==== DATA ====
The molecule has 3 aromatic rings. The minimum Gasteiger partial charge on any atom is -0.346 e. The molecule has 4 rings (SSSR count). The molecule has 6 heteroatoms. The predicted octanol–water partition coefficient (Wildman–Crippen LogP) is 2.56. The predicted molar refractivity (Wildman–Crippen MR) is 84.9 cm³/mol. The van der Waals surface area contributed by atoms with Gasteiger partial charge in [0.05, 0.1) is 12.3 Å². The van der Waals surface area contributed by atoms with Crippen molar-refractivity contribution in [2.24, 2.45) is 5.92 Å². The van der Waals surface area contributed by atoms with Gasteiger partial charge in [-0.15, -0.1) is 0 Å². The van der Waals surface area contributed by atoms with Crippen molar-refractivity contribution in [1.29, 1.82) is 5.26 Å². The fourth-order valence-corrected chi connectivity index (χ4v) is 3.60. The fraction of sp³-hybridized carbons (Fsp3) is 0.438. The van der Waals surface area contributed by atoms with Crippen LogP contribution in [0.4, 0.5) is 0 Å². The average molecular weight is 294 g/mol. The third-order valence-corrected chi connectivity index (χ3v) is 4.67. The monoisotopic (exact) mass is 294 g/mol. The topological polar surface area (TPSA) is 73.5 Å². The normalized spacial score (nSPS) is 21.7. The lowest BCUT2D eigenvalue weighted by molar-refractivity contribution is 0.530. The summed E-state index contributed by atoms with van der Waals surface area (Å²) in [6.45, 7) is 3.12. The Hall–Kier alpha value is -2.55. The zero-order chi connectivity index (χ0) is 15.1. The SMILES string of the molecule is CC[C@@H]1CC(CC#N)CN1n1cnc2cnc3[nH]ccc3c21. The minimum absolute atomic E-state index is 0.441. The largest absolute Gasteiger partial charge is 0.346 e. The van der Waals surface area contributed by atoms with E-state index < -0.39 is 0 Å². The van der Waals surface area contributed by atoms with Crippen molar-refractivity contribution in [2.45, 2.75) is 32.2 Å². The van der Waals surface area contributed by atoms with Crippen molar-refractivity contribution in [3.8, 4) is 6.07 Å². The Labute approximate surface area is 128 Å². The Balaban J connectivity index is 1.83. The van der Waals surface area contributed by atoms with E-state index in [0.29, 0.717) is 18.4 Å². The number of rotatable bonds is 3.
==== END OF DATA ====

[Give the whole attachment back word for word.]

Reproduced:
The molecule has 3 aromatic rings. The minimum Gasteiger partial charge on any atom is -0.346 e. The molecule has 4 rings (SSSR count). The molecule has 6 heteroatoms. The predicted octanol–water partition coefficient (Wildman–Crippen LogP) is 2.56. The predicted molar refractivity (Wildman–Crippen MR) is 84.9 cm³/mol. The van der Waals surface area contributed by atoms with Gasteiger partial charge in [0.05, 0.1) is 12.3 Å². The van der Waals surface area contributed by atoms with Crippen molar-refractivity contribution in [2.24, 2.45) is 5.92 Å². The van der Waals surface area contributed by atoms with Gasteiger partial charge in [-0.15, -0.1) is 0 Å². The van der Waals surface area contributed by atoms with Crippen molar-refractivity contribution in [1.29, 1.82) is 5.26 Å². The fourth-order valence-corrected chi connectivity index (χ4v) is 3.60. The fraction of sp³-hybridized carbons (Fsp3) is 0.438. The van der Waals surface area contributed by atoms with Crippen LogP contribution in [0.4, 0.5) is 0 Å². The average molecular weight is 294 g/mol. The third-order valence-corrected chi connectivity index (χ3v) is 4.67. The monoisotopic (exact) mass is 294 g/mol. The topological polar surface area (TPSA) is 73.5 Å². The normalized spacial score (nSPS) is 21.7. The lowest BCUT2D eigenvalue weighted by molar-refractivity contribution is 0.530. The summed E-state index contributed by atoms with van der Waals surface area (Å²) in [6.45, 7) is 3.12. The Hall–Kier alpha value is -2.55. The zero-order chi connectivity index (χ0) is 15.1. The SMILES string of the molecule is CC[C@@H]1CC(CC#N)CN1n1cnc2cnc3[nH]ccc3c21. The minimum absolute atomic E-state index is 0.441. The largest absolute Gasteiger partial charge is 0.346 e. The van der Waals surface area contributed by atoms with E-state index < -0.39 is 0 Å². The van der Waals surface area contributed by atoms with Crippen molar-refractivity contribution in [2.45, 2.75) is 32.2 Å². The van der Waals surface area contributed by atoms with Crippen molar-refractivity contribution in [3.8, 4) is 6.07 Å². The Labute approximate surface area is 128 Å². The Balaban J connectivity index is 1.83. The van der Waals surface area contributed by atoms with E-state index in [0.29, 0.717) is 18.4 Å². The number of rotatable bonds is 3.